The next day, a few of us went to celebrate “Mil Tambores” (1000 Drums), a celebration of life, community, and cultural preservation, which takes place every year in Valpo. After last year’s celebration got too rowdy and turned into a riot of sorts, the government initially banned all Mil Tambores festivities seeing that presidential election are now less than a month away and the government would like the keep people off the streets in mass gatherings as much as possible during the next few weeks. However after much disapproval from the people, the city allowed the parade to take place. The parade is filled with naked bodies artistically painted, elaborate costumes, jugglers on stilts, thousands of people playing drums and dancing in the streets.- Was such a scene of love, life, art, and compassion. And much to our surprise later that evening, while waiting in the ER for a friend who fell off the bus and hit her head (who thankfully now is healthy), we saw ourselves on the nightly news TV channel, half naked dancing to a drum line. I think I can go home now that I’ve finally made my appearance on Chilean news.
Earlier in the week, when we had been waiting for 4 ½ hours in the civil registry to get our ID cards after the employees there had been on strike for over 25 days, a few of the girls decided to take a nap on the floor and were subsequently caught on tape by another Chilean news station and sure enough found themselves in the news reel later that night (Maybe us gringos actually aren’t doing that great a job at lying low after all).
After Mil Tambores, we were lucky enough to hear Michelle Bachelet, one of the favorite liberal candidates in the upcoming election who was president 2006-2010, speak for a few minutes in the main square in Valpo. It’s been very cool to witness the process of a crucial presidential election happening elsewhere than my home country, that’s continually filled with inspiring examples of pride and protest.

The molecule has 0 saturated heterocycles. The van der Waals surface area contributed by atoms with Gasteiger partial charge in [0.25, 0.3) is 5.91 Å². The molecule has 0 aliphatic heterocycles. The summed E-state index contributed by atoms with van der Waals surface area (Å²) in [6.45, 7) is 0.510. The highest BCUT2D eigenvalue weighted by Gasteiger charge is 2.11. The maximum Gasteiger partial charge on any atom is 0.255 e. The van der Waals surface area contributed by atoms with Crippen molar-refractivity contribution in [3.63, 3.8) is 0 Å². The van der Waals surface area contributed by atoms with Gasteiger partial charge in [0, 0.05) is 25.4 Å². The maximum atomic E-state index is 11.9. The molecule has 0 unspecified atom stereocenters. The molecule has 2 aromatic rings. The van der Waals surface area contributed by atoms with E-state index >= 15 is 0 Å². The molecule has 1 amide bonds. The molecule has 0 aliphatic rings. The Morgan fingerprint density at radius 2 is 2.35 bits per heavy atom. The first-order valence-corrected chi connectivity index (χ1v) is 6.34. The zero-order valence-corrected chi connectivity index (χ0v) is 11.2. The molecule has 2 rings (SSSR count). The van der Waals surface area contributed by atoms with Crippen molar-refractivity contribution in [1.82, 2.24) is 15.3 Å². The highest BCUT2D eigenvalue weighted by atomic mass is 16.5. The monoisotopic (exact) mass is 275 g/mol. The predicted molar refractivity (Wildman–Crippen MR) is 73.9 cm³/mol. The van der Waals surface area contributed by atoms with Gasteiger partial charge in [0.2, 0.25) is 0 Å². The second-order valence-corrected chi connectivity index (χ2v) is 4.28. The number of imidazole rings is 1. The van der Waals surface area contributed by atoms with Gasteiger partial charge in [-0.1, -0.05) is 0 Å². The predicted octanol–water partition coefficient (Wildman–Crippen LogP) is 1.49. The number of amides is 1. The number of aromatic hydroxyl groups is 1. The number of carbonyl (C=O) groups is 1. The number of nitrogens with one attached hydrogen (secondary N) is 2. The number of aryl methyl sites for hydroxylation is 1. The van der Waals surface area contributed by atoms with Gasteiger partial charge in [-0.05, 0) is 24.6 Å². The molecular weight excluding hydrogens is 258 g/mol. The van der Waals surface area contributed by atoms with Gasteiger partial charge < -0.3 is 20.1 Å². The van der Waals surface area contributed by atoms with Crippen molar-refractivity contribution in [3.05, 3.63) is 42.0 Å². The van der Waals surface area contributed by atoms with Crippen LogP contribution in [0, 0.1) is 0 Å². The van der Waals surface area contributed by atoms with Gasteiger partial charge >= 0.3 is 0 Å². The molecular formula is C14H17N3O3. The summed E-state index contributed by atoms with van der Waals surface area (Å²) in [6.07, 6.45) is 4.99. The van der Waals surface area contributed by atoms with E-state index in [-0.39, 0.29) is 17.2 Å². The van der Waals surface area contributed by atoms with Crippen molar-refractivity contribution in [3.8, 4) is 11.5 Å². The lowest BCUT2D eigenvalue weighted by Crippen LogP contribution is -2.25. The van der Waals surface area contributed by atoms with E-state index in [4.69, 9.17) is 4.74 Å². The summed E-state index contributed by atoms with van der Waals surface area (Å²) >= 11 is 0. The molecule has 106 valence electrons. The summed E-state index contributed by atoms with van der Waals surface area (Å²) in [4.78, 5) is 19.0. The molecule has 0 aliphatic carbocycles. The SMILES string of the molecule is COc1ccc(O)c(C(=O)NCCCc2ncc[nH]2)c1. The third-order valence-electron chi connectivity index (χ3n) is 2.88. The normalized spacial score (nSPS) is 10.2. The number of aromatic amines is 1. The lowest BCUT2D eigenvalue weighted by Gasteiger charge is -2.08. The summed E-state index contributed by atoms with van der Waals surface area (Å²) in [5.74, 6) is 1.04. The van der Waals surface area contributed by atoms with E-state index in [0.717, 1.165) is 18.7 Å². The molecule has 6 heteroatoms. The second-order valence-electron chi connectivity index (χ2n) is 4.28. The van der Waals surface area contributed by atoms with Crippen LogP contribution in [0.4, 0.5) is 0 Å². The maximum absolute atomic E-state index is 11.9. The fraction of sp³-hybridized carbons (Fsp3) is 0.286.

Earlier in the weekend, I went to a see “Inti-Illimani” (Chilean version of The Beatles) in concert in Valpo. They’re a folk music group of political musicians, genre of Nueva Canción who were forced into exile during the dictatorship and have always been and remained a symbol of communist perseverance. It turned out to be a very talented yet mellow concert as everyone in the theater was sitting down and composed for most of the show (a bit of a different scene from Red Rocks Amphitheater), but authentic to say the least.
This weekend, being the end of our program’s first phase, was fun and jam-packed with a Chilean fútbol game against Columbia (which we unfortunately lost but still have one more chance on Tuesday to qualify for the world cup!), a beer festival in abandoned train cars and warehouses, a picnic with all the students and families on my program, a 21st birthday complemented by great live skah music in a dance bar (Mano Inquieta and LaSmala , and a day of surfing and some lacrosse with Valpo Surf Project.
Now, besides getting some more sleep these next few days, I am preparing to leave Valpo/Viña for 2 weeks to travel to Chile’s northern Atacama Desert, the driest desert in the world, to live with an indigenous Aymara community. I’m very excited for this unique opportunity and am sure many stories will come of it. Upon returning from this 2-week excursion, the month long independent research period commences. I am still finalizing the logistics and hypotheses, but no matter will be teaching lacrosse in physical education classes in a public school and a socioeconomically contrasting private school and comparing the kids’ reactions to this new sport as an indication to which demographic may hold higher levels of ‘openness to experience’- and filming it all! Until then, hopefully all the logistics come together and my project will turn into a success of some sort.
There’s always so much and too much to do here and so little time to write about it all, but I hope to continue keeping people in tha loop when I come back from the desert. Much love to all. Keep happy and healthy.